Drug companies are putting a lot of money into organizations that advocate on behalf of patients, raising questions about how much of an influence drugmakers might have over the groups.
Patient advocacy groups – for example, the American Heart Association or the American Cancer Society – are organizations that are in charge of representing the interests of patients and the people who care for them. The group might help fund research for new treatments, increase awareness for that particular disease, or lobby for legislation that might benefit people living with a particular disease.
And, according to a new report published Wednesday in the New England Journal of Medicine, eight in ten patient advocacy groups had received some level of industry funding.
Looking at groups had revenues over $7.5 million, the report found that 86 of 104 (that’s 83%) had received some level of funding. Thirteen of the remaining 18 organizations didn’t disclose any donor information.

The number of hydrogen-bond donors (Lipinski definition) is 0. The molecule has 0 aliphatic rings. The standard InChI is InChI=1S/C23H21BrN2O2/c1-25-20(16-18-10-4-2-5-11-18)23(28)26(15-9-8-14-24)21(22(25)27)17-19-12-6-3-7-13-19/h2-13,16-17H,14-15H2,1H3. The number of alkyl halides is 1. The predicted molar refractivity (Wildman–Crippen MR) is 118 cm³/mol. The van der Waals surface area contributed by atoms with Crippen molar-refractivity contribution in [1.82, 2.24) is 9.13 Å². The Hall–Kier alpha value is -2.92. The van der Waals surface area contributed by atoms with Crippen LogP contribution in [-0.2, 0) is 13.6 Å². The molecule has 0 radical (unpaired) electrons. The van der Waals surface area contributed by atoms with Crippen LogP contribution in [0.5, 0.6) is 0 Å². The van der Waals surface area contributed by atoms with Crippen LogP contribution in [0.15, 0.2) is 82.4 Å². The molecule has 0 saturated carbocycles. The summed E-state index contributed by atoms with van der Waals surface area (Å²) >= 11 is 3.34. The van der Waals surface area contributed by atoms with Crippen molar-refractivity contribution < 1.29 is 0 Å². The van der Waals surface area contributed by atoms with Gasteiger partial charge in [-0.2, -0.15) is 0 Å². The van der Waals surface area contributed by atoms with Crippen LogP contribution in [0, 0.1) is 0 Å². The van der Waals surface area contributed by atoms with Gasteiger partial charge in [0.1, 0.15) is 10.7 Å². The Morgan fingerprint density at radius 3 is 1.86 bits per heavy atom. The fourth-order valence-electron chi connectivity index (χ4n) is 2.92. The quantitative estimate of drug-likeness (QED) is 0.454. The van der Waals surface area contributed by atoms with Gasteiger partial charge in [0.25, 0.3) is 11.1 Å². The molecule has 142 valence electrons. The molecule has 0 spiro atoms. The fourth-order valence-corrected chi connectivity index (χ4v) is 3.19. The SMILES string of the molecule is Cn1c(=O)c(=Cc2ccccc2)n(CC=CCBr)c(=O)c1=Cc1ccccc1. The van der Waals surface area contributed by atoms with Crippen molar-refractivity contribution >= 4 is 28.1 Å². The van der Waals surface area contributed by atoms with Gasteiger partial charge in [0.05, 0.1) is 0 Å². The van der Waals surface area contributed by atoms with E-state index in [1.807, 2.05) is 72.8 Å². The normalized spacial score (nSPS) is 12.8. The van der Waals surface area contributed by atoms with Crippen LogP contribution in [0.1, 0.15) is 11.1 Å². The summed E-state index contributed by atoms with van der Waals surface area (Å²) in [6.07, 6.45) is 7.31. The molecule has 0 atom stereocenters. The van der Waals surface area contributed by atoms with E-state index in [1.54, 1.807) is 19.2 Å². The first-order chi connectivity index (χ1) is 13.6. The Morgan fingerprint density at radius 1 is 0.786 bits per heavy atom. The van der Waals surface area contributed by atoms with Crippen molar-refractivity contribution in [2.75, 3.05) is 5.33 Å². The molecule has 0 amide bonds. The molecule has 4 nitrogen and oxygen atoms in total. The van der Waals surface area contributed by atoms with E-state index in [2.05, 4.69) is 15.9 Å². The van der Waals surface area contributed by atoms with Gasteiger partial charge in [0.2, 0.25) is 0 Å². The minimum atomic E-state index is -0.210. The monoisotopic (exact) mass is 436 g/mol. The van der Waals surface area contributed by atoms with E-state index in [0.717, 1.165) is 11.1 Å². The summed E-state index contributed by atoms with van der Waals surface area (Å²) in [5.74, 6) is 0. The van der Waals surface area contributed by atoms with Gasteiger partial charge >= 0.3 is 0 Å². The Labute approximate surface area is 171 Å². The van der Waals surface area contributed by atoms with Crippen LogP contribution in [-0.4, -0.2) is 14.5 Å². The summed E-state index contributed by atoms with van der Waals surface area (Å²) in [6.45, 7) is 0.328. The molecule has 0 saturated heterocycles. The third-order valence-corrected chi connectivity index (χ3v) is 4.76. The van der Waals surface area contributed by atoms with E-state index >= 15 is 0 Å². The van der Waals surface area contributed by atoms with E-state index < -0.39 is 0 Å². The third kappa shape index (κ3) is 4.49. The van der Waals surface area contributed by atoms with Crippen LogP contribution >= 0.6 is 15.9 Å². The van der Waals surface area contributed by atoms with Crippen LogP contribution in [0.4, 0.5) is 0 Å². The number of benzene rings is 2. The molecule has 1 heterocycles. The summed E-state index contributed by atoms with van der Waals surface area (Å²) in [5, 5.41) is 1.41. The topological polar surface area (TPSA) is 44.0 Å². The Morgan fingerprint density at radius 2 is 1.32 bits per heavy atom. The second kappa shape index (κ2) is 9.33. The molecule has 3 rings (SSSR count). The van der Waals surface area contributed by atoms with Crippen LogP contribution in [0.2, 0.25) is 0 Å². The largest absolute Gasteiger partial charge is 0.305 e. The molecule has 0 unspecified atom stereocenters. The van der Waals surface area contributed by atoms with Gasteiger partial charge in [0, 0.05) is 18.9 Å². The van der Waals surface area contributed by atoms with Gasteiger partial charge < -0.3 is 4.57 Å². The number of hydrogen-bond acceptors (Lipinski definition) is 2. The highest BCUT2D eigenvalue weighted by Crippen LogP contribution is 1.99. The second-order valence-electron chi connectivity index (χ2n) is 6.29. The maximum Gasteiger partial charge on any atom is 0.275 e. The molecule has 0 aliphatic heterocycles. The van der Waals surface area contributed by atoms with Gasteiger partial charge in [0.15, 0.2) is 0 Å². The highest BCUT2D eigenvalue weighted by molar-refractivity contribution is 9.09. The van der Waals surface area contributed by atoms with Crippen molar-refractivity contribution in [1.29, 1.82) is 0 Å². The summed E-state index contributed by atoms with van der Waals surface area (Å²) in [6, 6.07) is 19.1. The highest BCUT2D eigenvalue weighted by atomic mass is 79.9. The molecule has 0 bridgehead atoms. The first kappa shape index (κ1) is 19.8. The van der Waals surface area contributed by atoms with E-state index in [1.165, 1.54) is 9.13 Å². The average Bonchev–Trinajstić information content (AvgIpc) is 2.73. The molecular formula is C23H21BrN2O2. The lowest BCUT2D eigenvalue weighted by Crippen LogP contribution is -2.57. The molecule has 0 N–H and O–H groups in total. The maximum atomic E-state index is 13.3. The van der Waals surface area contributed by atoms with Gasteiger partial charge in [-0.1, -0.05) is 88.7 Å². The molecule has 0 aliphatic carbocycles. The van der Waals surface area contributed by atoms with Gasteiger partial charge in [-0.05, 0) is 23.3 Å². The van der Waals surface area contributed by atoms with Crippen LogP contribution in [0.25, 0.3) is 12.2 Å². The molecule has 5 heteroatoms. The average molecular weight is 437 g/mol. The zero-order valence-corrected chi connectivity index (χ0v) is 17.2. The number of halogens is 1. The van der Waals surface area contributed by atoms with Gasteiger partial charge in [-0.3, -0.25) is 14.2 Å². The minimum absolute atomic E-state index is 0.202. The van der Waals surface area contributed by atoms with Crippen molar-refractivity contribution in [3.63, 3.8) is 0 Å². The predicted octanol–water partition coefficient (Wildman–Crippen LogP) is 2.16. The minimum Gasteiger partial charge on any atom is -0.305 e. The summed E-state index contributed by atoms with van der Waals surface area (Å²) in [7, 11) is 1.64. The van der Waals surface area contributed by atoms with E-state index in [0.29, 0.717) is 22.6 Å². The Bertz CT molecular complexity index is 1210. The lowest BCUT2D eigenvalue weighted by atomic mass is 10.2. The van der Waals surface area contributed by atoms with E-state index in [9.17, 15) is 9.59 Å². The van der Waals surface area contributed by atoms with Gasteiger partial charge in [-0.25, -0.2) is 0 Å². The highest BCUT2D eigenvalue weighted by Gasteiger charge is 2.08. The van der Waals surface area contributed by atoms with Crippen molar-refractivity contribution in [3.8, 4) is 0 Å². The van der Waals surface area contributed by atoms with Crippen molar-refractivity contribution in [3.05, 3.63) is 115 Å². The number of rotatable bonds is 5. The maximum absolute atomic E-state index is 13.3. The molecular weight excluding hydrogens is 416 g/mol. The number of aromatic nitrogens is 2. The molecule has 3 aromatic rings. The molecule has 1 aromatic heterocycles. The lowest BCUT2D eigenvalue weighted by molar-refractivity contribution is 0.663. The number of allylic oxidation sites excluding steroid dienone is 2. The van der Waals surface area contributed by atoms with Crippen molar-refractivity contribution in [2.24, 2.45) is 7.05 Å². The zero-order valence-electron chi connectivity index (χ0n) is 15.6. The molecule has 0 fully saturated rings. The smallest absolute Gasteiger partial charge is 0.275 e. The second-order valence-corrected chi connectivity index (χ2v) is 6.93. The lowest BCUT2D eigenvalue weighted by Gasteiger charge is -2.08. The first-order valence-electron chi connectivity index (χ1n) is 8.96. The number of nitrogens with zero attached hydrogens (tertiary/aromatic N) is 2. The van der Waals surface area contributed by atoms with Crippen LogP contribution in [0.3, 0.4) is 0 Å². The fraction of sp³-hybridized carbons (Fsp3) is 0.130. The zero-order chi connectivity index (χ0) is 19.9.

What’s more, 36% of the 104 groups had a drug, device or biotech executive on their boards, which means they had input on the focus of the group.
It does pose the question: how much can those groups push back against the groups that are funding them? And for groups advocating for treatments that have shaky data, how much is coming from the patients compared to how much is being pushed by the company behind the therapy?
“If you’re a policymaker and you want to hear from patients, there’s a danger if there’s an undisclosed or underdisclosed conflict of interest,” Matthew McCoy, one of the authors on the report told Kaiser Health News.
Industry groups funding patient advocacy groups isn’t particularly new, nor is it something that many of the organizations keep under wraps: The report found that 88 of the organizations disclosed their funding via their website or annual report.
But, compared to the transparency required of academics, which have to disclose when working on a study or presenting in public, the information about patient advocacy groups funding sources are still murky.
“Taken together, the ubiquity of industry support for patient-advocacy organizations, the variation in levels of support, and the limitations of the current disclosure practices of such organizations provide strong reasons in favor of creating a ‘sunshine’ law to cover industry payments to patient-advocacy organizations,” the researchers concluded.
Those laws might clear up where patient advocacy groups get their funding, and how it could have a role in the agendas they set.